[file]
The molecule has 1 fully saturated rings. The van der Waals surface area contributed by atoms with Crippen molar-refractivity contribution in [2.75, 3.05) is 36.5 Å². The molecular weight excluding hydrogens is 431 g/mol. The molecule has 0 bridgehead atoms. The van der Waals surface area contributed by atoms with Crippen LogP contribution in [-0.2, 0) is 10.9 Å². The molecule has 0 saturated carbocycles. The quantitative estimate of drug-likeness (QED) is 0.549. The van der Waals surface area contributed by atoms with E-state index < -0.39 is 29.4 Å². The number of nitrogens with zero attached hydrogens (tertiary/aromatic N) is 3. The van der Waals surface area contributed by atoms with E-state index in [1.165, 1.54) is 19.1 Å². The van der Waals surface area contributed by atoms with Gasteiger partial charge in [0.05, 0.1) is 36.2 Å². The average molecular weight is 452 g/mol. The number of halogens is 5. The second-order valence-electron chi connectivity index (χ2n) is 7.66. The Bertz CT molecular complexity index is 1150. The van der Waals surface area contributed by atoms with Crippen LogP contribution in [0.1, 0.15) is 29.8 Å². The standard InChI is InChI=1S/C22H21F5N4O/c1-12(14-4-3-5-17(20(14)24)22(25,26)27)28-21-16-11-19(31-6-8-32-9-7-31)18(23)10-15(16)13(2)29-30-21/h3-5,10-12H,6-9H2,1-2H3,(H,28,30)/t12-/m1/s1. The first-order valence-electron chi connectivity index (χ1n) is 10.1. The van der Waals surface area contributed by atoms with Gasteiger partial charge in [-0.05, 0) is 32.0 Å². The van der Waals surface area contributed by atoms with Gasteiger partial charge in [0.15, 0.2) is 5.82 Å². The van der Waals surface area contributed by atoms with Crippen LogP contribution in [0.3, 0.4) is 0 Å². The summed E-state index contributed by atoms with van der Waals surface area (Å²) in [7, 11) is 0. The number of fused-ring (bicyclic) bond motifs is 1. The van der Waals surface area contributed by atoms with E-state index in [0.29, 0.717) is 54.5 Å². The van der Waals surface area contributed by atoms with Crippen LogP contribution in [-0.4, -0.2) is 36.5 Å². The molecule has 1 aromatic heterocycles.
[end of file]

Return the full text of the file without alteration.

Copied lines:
The molecule has 1 fully saturated rings. The van der Waals surface area contributed by atoms with Crippen molar-refractivity contribution in [2.75, 3.05) is 36.5 Å². The molecular weight excluding hydrogens is 431 g/mol. The molecule has 0 bridgehead atoms. The van der Waals surface area contributed by atoms with Crippen LogP contribution in [-0.2, 0) is 10.9 Å². The molecule has 0 saturated carbocycles. The quantitative estimate of drug-likeness (QED) is 0.549. The van der Waals surface area contributed by atoms with E-state index < -0.39 is 29.4 Å². The number of nitrogens with zero attached hydrogens (tertiary/aromatic N) is 3. The van der Waals surface area contributed by atoms with E-state index in [1.165, 1.54) is 19.1 Å². The van der Waals surface area contributed by atoms with Gasteiger partial charge in [0.05, 0.1) is 36.2 Å². The average molecular weight is 452 g/mol. The number of halogens is 5. The second-order valence-electron chi connectivity index (χ2n) is 7.66. The Bertz CT molecular complexity index is 1150. The van der Waals surface area contributed by atoms with Crippen LogP contribution in [0.1, 0.15) is 29.8 Å². The standard InChI is InChI=1S/C22H21F5N4O/c1-12(14-4-3-5-17(20(14)24)22(25,26)27)28-21-16-11-19(31-6-8-32-9-7-31)18(23)10-15(16)13(2)29-30-21/h3-5,10-12H,6-9H2,1-2H3,(H,28,30)/t12-/m1/s1. The first-order valence-electron chi connectivity index (χ1n) is 10.1. The van der Waals surface area contributed by atoms with Gasteiger partial charge in [-0.05, 0) is 32.0 Å². The van der Waals surface area contributed by atoms with Gasteiger partial charge in [0.15, 0.2) is 5.82 Å². The van der Waals surface area contributed by atoms with Crippen LogP contribution in [0.3, 0.4) is 0 Å². The summed E-state index contributed by atoms with van der Waals surface area (Å²) in [7, 11) is 0. The number of fused-ring (bicyclic) bond motifs is 1. The van der Waals surface area contributed by atoms with E-state index in [0.29, 0.717) is 54.5 Å². The van der Waals surface area contributed by atoms with Crippen LogP contribution in [-0.4, -0.2) is 36.5 Å². The molecule has 1 aromatic heterocycles.